Why On-Farm Storage is Important to Both Farmers and Buyers

By David Perry

The mid-nineteenth century saw a revolution in transportation — and advances in railways and steamships allowed for the movement of massive amounts of grain from rural farms to urban centers. In the 1850s alone, the amount of farmland in the United States grew by one hundred million acres, and over half of these acres were in just seven Midwestern states[1]. Consumers increasingly purchased food grown hundreds or thousands of miles from where they lived. This trend continued into the twentieth century, with truck transport gaining in efficiency. This was hinged on the development of the Interstate Highway System, a public works project authorized by the Federal Aid Highway Act of 1956. Farmers were able to truck their harvests to elevators — storage facilities that would buy their grain.

The commodity grain market continues to leverage this elevator system. Farmers sell their crops at elevators, where they receive payment based on the quantity they produce (the market price per bushel). From there, the grain is sent by truck, rail, or barge to wholesalers, local millers, brewers, etc., but only after being blended with grain from other farms to meet generic commodity quality standards. At this point, the grain’s identity is lost; it is no longer possible to trace it back to the farm on which it was grown, and thus to describe the agronomic practices used. Since the elevator system pays only for quantity, there is no incentive for farmers to adopt sustainable agronomic practices or invest in producing a higher quality crop. Quantity is the bottom line. The result is an overall decrease in both the quality and environmental sustainability of our food supply.

While the elevator system was the most efficient way of moving grain a hundred years ago, logistics have come a long way since then. We now have companies like Wal-Mart, FedEx, and Amazon that have built entire businesses based on leveraging new logistics capabilities. Increasingly efficient vehicles with advanced routing capabilities are making their way onto the market. Grain bagging systems are allowing for low-cost storage and monitoring of harvests on the farm. New sensing and tracking technologies are allowing us to test and monitor quality and location, and new software technologies like blockchain are allowing us to preserve identity from the farm all the way to the table. Indigo is leveraging these technologies to create a specialty market for grains. This market is premised on identity preservation and direct delivery from farmer to buyer. For this, on-farm storage is critical. Farmers can keep their harvests on the fields where they were grown, testing grain quality before delivering to the highest value buyer.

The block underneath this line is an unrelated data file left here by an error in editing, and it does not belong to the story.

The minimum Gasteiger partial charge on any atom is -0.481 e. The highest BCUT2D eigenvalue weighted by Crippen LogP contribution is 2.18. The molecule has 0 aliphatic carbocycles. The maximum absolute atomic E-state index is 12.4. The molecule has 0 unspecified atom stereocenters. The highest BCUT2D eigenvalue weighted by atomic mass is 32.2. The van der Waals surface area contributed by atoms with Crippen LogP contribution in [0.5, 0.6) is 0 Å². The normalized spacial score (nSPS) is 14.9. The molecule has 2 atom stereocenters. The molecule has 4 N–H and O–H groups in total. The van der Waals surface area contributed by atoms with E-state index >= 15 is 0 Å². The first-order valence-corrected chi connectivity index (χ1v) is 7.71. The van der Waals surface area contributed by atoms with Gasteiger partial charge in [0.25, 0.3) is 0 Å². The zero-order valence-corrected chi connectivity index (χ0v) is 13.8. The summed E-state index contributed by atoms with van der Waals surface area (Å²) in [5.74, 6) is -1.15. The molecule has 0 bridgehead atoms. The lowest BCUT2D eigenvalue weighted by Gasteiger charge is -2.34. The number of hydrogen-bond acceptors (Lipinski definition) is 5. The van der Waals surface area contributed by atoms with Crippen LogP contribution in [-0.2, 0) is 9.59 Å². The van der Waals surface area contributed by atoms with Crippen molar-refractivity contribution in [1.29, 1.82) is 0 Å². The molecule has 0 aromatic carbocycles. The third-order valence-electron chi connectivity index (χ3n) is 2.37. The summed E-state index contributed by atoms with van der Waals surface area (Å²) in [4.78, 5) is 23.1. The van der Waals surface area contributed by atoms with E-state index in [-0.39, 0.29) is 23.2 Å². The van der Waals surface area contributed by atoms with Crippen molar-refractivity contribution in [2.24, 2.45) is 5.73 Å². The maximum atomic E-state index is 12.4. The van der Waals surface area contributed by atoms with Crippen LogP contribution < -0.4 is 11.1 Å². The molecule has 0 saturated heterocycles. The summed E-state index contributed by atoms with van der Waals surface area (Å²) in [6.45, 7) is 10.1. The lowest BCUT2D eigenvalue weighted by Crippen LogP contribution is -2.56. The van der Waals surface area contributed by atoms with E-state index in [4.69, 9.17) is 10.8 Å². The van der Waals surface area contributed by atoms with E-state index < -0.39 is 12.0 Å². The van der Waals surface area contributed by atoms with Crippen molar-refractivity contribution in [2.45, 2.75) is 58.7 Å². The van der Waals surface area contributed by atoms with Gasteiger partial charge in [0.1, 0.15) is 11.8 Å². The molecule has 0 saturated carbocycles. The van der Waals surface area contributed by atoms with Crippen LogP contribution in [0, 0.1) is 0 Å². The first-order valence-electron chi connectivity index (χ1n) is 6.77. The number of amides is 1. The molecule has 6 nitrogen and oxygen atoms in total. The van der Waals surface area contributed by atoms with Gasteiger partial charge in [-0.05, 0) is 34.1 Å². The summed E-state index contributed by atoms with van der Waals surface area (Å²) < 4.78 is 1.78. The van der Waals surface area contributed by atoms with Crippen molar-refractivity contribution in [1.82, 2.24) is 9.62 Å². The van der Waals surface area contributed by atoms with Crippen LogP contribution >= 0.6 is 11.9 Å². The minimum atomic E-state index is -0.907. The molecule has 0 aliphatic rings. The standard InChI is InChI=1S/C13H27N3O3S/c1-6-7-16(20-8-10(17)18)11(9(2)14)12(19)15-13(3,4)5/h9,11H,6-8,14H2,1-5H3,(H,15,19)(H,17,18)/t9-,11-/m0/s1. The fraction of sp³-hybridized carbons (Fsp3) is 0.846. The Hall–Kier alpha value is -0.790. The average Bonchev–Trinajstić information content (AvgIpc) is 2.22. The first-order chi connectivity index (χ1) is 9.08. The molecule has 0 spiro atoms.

Over the past decade, farmers have increased their investment in on-farm storage solutions. These solutions, whether in the form of steel grain bins or grain bags, have allowed for farmers to wait for the best prices, reduce transportation costs, and avoid lines at elevators during the busy harvest season. In many cases, on-farm storage solutions also improve harvest efficiency — bagging can take less time and fewer people than loading grain onto a truck and driving back and forth to (often far-off) elevators. At Indigo, we are launching an on-farm storage program for US farmers. Through this program, we work with farmers to store and monitor harvested grain on site. We finance grain bagging systems at no upfront cost or lease existing systems (whether bags or bins) to store grain produced with Indigo. After harvest, we handle pick-up and transport directly to buyers.

Through this program, Indigo keeps a virtual inventory of available grain. On each farm, we know the quantity and quality of the grain produced. We also know who produced it, where, and what agronomic practices were used during the growing season. Identity-preserved grain is held in place until we bring it to the highest value buyer, just when they want it.

We have built this system to promote the interests of growers, buyers, and end-consumers. For growers, benefits include improved harvest efficiency, reduced transport cost, and basis improvement, on top of the premium per bushel that Indigo guarantees to those producing with us. Identity preservation enables this premium, as it ensures that growers’ efforts to differentiate their crop are rewarded by buyers looking for certain specifications. For buyers, this system leads to a market of specialty grains of known quantity and quality. These grains are differentiated by qualities such as high protein content, reduced nitrogen application, and lower carbon footprint. For consumers, this sort of specialization provides access to the kinds of foods that are important to them, whether they are looking for nutrition, flavor, or cleaner means of production.

Premised on identity preservation, the marketplace that we are building is one where buyers of premium crops are directly connected with the farmers who grow them. We believe that this system will fundamentally align agricultural practices with consumer preferences, laying the groundwork for a healthier, more sustainable food system.


[1] https://www.jtlu.org/index.php/jtlu/article/view/188